Then in Genesis 17 Abraham is given a sign of the covenant, circumcision. It is to be applied to every male in the household, 8 days old and older. They all receive it at that time and wish they were still eight days old. Genesis 17 not only gives a sign, or sacrament, of the covenant it also gives a stipulation, verse 1, “I am God Almighty; walk before me, and be blameless that I may make my covenant between me and you, and may multiply you greatly.”
We all know the story—Abraham never manages the blameless part. And praise God for that, because I know I can’t be blameless. I’m a lot worse at it than Abraham, in some ways I’m more like David that way. This call to be blameless shows us that God’s covenant people are responsible to live according to God’s righteous commands (the covenant of works) even if we can’t keep them. Our inability doesn’t excuse us from our responsibility. The sacrament of circumcision points back to God’s faithfulness to extend grace to his people.
Just like he did when he offered that animal for the skin for Adam and Eve. Just like he did when he came to Abram in Ur and promised him a people, a place, God’s presence (Immanuel), and the program of redemption to come through his family. Just like the covenant ceremony in Gen. 15 pointed to God “being Abram’s shield” (15:1) by walking through those pieces of animal alone while Abram slept. Essentially that was saying the curse for disobeying the covenant, death, being torn in two, I will suffer if either of us break this covenant. It was pointing forward to Jesus who fulfilled all of the OT covenants as well as the covenant of works for us.
Circumcision was given to Abraham to confirm in God’s man’s heart the covenant promises of Gen. 12. The promises were all received in seed form for Abraham, with an aspect of the already but not-yet. These promises were essentially the same as the New Covenant, especially when we consider the fourth, “in you all the families of the earth shall be blessed”. It was the seed of the New Covenant given to Abraham, which included Isaac and even Ishmael, to be administered on the eighth day.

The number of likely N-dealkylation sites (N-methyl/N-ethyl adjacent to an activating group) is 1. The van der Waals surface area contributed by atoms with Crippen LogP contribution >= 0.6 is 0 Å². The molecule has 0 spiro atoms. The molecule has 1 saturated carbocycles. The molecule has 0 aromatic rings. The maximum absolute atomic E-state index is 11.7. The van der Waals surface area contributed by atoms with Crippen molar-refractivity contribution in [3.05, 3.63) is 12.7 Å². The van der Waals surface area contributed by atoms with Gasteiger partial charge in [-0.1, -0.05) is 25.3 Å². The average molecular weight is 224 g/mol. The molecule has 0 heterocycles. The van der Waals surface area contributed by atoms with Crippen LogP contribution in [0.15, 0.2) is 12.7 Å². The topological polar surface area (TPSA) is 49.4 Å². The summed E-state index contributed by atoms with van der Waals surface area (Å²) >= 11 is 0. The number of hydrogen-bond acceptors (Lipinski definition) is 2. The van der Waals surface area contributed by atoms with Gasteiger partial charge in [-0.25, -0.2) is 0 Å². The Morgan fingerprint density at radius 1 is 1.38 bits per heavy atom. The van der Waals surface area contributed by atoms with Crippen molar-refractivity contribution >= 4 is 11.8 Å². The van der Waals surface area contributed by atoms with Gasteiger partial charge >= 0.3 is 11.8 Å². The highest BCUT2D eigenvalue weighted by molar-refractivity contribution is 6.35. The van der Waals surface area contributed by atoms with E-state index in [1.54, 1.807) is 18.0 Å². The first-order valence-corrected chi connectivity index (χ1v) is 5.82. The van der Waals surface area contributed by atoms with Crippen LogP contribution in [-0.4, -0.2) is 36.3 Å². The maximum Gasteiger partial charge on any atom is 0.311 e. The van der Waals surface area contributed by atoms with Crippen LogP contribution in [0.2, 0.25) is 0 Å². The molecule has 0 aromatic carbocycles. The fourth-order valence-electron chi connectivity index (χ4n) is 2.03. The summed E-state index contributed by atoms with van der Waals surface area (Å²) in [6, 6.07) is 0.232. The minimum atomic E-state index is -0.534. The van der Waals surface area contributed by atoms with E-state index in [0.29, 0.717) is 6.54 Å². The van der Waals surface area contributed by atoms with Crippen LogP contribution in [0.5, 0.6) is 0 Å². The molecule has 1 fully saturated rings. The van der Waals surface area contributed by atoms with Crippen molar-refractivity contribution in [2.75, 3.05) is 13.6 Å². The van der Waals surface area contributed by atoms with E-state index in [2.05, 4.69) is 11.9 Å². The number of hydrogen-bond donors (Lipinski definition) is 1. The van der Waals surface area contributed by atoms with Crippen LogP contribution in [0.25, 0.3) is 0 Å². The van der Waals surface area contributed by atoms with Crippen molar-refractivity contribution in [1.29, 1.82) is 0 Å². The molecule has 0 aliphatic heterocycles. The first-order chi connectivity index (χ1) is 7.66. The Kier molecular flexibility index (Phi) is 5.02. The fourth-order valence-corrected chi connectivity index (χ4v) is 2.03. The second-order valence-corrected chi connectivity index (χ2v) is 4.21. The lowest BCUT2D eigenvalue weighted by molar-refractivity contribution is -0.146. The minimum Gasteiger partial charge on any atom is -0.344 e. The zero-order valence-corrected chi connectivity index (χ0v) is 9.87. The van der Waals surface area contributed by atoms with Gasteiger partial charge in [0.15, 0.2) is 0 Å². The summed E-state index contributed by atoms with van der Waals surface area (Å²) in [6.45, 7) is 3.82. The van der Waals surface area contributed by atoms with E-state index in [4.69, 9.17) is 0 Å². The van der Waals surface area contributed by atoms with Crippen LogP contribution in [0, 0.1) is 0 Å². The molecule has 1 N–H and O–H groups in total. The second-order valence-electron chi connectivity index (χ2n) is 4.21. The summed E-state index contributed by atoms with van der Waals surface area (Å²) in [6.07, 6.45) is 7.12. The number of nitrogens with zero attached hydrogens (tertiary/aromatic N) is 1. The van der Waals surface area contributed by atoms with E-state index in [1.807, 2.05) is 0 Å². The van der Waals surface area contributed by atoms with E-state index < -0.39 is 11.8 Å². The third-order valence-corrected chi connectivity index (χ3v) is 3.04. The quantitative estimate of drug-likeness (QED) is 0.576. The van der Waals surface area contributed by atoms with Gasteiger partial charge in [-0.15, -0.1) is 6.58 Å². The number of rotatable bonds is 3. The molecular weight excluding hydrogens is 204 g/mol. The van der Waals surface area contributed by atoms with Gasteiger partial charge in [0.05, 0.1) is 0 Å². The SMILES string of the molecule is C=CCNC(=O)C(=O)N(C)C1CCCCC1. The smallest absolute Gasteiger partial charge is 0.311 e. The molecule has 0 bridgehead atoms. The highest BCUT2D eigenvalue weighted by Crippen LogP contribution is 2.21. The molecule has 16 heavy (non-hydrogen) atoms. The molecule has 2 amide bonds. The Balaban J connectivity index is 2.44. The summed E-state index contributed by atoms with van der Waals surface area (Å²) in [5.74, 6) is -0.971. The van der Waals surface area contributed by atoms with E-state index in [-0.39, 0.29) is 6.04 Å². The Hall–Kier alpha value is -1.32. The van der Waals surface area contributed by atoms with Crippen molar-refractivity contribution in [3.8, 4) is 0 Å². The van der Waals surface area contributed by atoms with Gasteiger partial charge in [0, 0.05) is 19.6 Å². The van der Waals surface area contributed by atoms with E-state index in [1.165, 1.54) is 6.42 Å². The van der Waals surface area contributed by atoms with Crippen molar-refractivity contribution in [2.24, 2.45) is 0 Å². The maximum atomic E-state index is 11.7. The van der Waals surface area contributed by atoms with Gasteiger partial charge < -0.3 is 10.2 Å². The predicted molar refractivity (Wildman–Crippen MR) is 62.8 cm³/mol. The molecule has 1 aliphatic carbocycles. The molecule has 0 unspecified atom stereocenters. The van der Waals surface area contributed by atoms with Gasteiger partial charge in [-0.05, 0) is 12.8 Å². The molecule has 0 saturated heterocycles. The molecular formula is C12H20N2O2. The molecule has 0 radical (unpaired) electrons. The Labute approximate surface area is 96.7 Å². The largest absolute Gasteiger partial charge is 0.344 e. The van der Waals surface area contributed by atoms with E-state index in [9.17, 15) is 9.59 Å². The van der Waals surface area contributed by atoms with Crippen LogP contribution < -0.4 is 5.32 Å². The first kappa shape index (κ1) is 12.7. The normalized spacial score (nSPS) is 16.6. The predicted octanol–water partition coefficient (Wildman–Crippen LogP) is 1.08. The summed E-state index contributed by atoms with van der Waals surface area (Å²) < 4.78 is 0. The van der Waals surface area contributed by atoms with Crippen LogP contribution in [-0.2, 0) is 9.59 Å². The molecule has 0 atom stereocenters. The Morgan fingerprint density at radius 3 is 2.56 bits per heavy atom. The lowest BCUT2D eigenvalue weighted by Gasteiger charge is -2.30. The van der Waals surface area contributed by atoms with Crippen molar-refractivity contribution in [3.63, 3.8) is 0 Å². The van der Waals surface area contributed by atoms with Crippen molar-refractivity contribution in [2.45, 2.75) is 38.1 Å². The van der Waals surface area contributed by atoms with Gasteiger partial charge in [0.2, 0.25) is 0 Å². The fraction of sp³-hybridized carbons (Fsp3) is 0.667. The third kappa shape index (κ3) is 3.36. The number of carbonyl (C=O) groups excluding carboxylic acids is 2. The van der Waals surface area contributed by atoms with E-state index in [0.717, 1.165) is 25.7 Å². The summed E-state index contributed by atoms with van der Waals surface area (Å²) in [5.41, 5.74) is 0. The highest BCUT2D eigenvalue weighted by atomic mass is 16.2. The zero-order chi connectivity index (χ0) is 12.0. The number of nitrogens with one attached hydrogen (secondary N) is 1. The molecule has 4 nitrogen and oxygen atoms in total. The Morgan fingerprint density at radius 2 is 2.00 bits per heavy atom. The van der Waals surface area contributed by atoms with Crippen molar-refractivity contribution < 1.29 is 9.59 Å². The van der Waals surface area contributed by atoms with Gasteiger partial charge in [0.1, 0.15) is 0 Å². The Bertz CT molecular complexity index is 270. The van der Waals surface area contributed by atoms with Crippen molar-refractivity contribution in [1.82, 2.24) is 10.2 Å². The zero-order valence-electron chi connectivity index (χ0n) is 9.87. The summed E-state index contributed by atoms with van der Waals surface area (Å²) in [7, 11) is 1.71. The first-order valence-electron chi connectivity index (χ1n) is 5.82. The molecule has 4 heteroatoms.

The eighth day marked a beginning of a new week, but also pointed to the New Covenant. The covenants don’t replace one another, they expand one another and reveal God’s plan more clearly. So now our children receive the sign of baptism because they receive the promises of the covenant in seed form, but they are called to walk with God by that sacrament, too. Just like Abraham was in Genesis 17, “walk before me and be blameless”. Circumcision on the eighth day was another way God revealed his plan in the shadows of the OT to bring all to completion through Jesus.
May we all rest in God’s perfect plan today and take heart that God’s promises will be fulfilled and are yes and amen in Jesus.
Looking forward to seeing many of you on Sunday!
 The covenants in the Bible are: creation/Adamic, Noahic, Abrahamic, Sinai/Mosaic, and the New Covenant. There are theological covenants as well, though not explicitly mentioned in the Bible by name the concept is clearly taught, and upon which salvation depends, they are: (the covenant of) works, grace, and redemption.